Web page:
Becoming a donor : An act of love
Contribute to the restoration of the two sculpted groups "Sphinx et Amours" in the grounds of the Château de...
Discover the Château de Champs-sur-Marne, a jewel of classical architecture in the Île-de-France region.
The Château de Champs-sur-Marne is characteristic of the residences of leisure built in the countryside in the 18th century, giving rise to a new style of living. It was constructed between 1703 and 1708 by the architects Pierre Bullet and Jean-Baptiste Bullet de Chamblain, on request from Louis XIV's financier, Paul Poisson de Bourvallais. The château contains sumptuous rococo and Chinoiserie decor painted in the mid-18th century by Christophe Huet.
A furnished château. Its 900 collector items and furniture made by some of the greatest names in cabinetmaking, make it one of the most magnificently furnished châteaux in the Ile-de-France.
It has been home to some illustrious tenants: the Princess of Conti, the Dukes de La Vallière, the Marquise de Pompadour in the 18th century, and writers such as Diderot, Voltaire, Chateaubriand and Proust.
An exemplary restoration. The banker Louis Cahen d'Anvers purchased the estate in 1895 and undertook significant restoration work, which he entrusted to the architect Walter Destailleur. The restoration was completed by the addition of high-quality collections and furniture. His son, Charles Cahen d’Anvers, gave the château to the State in 1935. Today, the presentation of the collections reflects the way of life of the Cahen d’Anvers family.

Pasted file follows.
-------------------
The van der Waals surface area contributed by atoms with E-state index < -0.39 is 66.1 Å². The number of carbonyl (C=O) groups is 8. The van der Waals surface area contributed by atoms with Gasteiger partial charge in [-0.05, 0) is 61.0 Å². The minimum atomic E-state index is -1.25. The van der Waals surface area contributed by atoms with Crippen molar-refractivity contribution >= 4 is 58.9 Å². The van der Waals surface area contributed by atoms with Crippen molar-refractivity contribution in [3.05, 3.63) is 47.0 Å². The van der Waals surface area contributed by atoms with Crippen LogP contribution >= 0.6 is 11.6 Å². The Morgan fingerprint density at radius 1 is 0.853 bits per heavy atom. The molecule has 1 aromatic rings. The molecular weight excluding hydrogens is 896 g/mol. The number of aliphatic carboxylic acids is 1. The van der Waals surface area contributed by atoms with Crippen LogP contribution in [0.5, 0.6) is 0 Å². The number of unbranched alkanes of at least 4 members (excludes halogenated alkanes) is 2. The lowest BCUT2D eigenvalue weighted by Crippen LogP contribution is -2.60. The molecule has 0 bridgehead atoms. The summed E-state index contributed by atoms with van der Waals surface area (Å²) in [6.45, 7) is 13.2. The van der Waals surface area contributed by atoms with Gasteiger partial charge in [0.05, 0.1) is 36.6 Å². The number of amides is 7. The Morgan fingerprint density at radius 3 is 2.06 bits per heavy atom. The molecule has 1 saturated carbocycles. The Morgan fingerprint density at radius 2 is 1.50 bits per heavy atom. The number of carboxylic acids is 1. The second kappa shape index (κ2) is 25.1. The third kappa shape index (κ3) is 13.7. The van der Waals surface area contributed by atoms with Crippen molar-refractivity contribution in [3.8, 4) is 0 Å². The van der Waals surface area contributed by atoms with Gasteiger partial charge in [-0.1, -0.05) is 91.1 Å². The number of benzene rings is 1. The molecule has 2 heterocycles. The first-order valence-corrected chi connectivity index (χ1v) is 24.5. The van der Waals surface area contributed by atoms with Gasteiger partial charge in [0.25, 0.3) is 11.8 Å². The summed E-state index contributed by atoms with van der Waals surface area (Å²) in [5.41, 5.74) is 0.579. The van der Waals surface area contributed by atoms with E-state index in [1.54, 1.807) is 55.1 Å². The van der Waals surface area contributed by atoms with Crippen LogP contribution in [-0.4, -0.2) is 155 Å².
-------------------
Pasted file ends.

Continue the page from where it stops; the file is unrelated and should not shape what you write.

A Presidential residence. In 1935, the château became an official residence of the President of the Republic. In 1959, it hosted foreign Heads of State, on the invitation of General de Gaulle.
Remarkable gardens. Its gardens, covering 85 hectares and inspired by Le Nôtre, were designed in around 1710 by Desgot, and restored in 1895 by Henri and Achille Duchêne. They have been awarded the "remarkable gardens" label.
To ensure the safety of our visitors, the monument is strictly applying the security measures decided by the french authorities.
The monument is fully opened.